Thomas Hay

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For other uses, see Thomas Hay (disambiguation).
Thomas William Hay
Bishop of Ross
Church Roman Catholic Church
See Diocese of Ross
In office 1483–1488 × 1492
Predecessor William Elphinstone
Successor John Guthrie
Personal details
Born unknown
unknown
Died 1488 × 1492 ?

Thomas Hay was a 15th-century Scottish prelate. A canon of the diocese and cathedral of Aberdeen, on the translation of William Elphinstone from Bishop of Ross to Bishop of Aberdeen, Hay was provided as Elphinstone's successor in Ross, this occurring on 16 May 1483.[1] He was probably the Thomas Hay who held the Aberdeen prebend of Turriff.[2]

It was Bishop Hay who, on 12 September 1487, with the consent of the cathedral chapter of Fortrose and at the request of King James III of Scotland, erected the church of St Duthac at Tain into a collegiate church, "for the increase of the divine worship of the chapel or collegiate church of the blessed confessor Duthac of Tain".[3]

The new church consisted of and was to support one provost, two deacons or sub-deacons, a sacrist, an assistant sacrist, and three child choristers; the five prebendary canonries where to be Cambuscurry, Dunskeath, Morangie, Newmore and Tarlogie.[4] The erection was confirmed under the Great Seal of Scotland on 3 December, and was confirmed by Pope Innocent VIII in 1492.[5]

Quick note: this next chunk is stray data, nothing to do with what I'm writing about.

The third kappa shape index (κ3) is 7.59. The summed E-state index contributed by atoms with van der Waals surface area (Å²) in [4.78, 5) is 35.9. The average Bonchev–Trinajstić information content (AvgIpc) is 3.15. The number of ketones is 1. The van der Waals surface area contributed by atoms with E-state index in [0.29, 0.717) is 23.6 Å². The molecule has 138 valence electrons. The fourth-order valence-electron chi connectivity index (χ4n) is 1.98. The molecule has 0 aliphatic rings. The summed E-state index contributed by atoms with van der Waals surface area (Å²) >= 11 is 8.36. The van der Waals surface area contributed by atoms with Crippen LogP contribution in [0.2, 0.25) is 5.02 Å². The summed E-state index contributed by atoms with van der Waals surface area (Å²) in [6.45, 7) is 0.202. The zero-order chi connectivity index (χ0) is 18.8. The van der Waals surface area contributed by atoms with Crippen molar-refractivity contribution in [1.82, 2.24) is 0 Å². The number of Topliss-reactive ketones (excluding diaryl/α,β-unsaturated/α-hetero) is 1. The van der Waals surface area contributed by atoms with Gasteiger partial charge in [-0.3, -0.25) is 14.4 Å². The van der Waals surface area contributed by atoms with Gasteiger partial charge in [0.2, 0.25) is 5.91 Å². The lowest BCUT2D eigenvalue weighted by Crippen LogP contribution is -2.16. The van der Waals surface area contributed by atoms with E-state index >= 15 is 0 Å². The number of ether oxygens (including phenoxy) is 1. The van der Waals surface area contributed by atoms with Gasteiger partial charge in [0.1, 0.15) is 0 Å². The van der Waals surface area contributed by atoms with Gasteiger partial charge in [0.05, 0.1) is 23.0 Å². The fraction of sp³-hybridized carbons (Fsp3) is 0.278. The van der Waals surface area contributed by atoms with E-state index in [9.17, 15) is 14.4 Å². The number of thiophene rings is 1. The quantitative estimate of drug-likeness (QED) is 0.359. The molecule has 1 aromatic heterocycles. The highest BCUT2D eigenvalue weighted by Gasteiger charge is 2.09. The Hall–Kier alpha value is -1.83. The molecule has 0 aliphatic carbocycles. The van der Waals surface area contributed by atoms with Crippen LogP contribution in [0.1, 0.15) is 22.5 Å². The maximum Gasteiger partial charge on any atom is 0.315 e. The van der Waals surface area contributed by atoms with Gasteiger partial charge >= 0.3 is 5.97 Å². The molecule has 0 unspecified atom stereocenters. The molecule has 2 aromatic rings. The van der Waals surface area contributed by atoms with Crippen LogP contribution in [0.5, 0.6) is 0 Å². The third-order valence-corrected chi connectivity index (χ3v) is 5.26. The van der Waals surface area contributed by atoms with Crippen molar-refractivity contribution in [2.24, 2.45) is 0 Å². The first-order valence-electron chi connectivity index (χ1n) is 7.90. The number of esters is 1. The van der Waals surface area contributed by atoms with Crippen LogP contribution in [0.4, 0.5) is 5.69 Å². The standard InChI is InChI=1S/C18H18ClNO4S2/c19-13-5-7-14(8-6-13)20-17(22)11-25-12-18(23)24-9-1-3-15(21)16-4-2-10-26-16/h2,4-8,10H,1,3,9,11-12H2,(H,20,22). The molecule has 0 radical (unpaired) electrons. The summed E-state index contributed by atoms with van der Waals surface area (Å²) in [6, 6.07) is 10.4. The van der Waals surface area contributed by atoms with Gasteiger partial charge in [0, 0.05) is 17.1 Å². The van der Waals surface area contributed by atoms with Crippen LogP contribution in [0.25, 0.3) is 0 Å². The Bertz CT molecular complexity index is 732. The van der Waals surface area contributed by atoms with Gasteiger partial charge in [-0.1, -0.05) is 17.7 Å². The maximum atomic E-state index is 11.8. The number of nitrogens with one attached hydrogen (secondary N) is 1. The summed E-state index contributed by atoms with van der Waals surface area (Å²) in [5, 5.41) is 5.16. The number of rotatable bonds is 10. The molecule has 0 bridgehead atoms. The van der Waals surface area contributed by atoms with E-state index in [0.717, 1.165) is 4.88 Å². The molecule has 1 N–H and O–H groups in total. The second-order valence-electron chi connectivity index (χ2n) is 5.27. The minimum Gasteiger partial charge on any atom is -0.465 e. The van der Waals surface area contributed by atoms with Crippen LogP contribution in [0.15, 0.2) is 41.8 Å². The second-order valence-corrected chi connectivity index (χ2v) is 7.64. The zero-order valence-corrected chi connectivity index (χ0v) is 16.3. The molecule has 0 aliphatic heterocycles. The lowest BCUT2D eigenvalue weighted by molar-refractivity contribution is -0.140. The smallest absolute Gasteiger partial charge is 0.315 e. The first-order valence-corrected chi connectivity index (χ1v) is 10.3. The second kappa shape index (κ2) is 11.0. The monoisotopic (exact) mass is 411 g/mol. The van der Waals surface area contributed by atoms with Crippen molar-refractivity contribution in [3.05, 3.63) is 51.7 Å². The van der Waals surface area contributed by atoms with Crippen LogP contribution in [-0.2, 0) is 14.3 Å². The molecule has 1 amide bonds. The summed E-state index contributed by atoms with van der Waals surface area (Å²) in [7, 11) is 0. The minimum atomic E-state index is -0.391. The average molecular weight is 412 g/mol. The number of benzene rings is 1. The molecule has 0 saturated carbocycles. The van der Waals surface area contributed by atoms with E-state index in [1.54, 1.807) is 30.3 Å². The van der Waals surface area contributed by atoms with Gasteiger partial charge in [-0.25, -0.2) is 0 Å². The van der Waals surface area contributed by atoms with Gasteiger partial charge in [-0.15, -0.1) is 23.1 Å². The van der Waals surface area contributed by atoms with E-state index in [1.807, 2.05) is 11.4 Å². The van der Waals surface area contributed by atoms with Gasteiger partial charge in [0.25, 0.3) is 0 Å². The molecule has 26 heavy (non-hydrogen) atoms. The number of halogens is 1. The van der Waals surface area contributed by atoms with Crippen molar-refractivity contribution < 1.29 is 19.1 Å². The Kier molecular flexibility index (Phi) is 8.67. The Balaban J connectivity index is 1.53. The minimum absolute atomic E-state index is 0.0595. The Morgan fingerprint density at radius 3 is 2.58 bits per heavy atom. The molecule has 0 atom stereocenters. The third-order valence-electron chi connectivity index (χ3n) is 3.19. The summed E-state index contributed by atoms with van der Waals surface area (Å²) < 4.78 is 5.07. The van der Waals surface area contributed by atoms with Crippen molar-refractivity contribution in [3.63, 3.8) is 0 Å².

Bishop Hay was at parliament on 11 January 1488, his last appearance in any contemporary sources.[6] Hay's episcopate therefore lasted until at least 1488; it did not last beyond early 1492, the latest possible date for the appearance of John Guthrie as his successor; it is unclear if Bishop Hay died, or if he resigned, or if got demoted, though death is the most likely.[7]

Notes[edit]

  1. ^ Dowden, Bishops, p. 221; Watt, Fasti Ecclesiae, p. 269.
  2. ^ Dowden, Bishops, p. 222.
  3. ^ Dowden, Bishops, p. 222; Cowan & Easson, Medieval Religious Houses, p. 228, where quote can be found.
  4. ^ Cowan & Easson, Medieval Religious Houses, p. 228; Dowden, Bishops, p. 222, n. 2.
  5. ^ Cowan & Easson, Medieval Religious Houses, p. 228.
  6. ^ Dowden, Bishops, p. 222; Watt, Fasti Ecclesiae, p. 269.
  7. ^ Watt, Fasti Ecclesiae, p. 269.

References[edit]

  • Cowan, Ian B. & Easson, David E., Medieval Religious Houses: Scotland With an Appendix on the Houses in the Isle of Man, Second Edition, (London, 1976)
  • Dowden, John, The Bishops of Scotland, ed. J. Maitland Thomson, (Glasgow, 1912)
  • Keith, Robert, An Historical Catalogue of the Scottish Bishops: Down to the Year 1688, (London, 1824)
  • Watt, D. E. R., Fasti Ecclesiae Scoticanae Medii Aevi ad annum 1638, 2nd Draft, (St Andrews, 1969)
Religious titles
Preceded by
William Elphinstone
Bishop of Ross
1483–1488 × 1492
Succeeded by
John Guthrie